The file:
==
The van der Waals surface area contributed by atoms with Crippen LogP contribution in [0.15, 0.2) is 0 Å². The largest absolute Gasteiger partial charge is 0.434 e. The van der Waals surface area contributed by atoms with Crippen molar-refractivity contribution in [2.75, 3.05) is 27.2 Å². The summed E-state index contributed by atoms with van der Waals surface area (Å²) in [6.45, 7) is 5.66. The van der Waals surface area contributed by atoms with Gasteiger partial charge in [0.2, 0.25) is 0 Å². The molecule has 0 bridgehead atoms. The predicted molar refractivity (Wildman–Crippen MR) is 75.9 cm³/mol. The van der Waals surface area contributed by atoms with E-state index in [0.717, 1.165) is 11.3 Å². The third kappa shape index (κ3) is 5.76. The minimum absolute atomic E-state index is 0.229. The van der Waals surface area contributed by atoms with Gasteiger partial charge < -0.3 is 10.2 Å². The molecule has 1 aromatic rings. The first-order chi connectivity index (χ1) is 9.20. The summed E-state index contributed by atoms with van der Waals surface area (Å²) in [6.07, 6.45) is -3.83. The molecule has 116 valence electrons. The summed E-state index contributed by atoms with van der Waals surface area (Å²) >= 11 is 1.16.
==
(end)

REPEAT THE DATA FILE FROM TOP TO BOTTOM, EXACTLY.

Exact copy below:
The van der Waals surface area contributed by atoms with Crippen LogP contribution in [0.15, 0.2) is 0 Å². The largest absolute Gasteiger partial charge is 0.434 e. The van der Waals surface area contributed by atoms with Crippen molar-refractivity contribution in [2.75, 3.05) is 27.2 Å². The summed E-state index contributed by atoms with van der Waals surface area (Å²) in [6.45, 7) is 5.66. The van der Waals surface area contributed by atoms with Gasteiger partial charge in [0.2, 0.25) is 0 Å². The molecule has 0 bridgehead atoms. The predicted molar refractivity (Wildman–Crippen MR) is 75.9 cm³/mol. The van der Waals surface area contributed by atoms with E-state index in [0.717, 1.165) is 11.3 Å². The third kappa shape index (κ3) is 5.76. The minimum absolute atomic E-state index is 0.229. The van der Waals surface area contributed by atoms with Gasteiger partial charge < -0.3 is 10.2 Å². The molecule has 1 aromatic rings. The first-order chi connectivity index (χ1) is 9.20. The summed E-state index contributed by atoms with van der Waals surface area (Å²) in [6.07, 6.45) is -3.83. The molecule has 116 valence electrons. The summed E-state index contributed by atoms with van der Waals surface area (Å²) >= 11 is 1.16.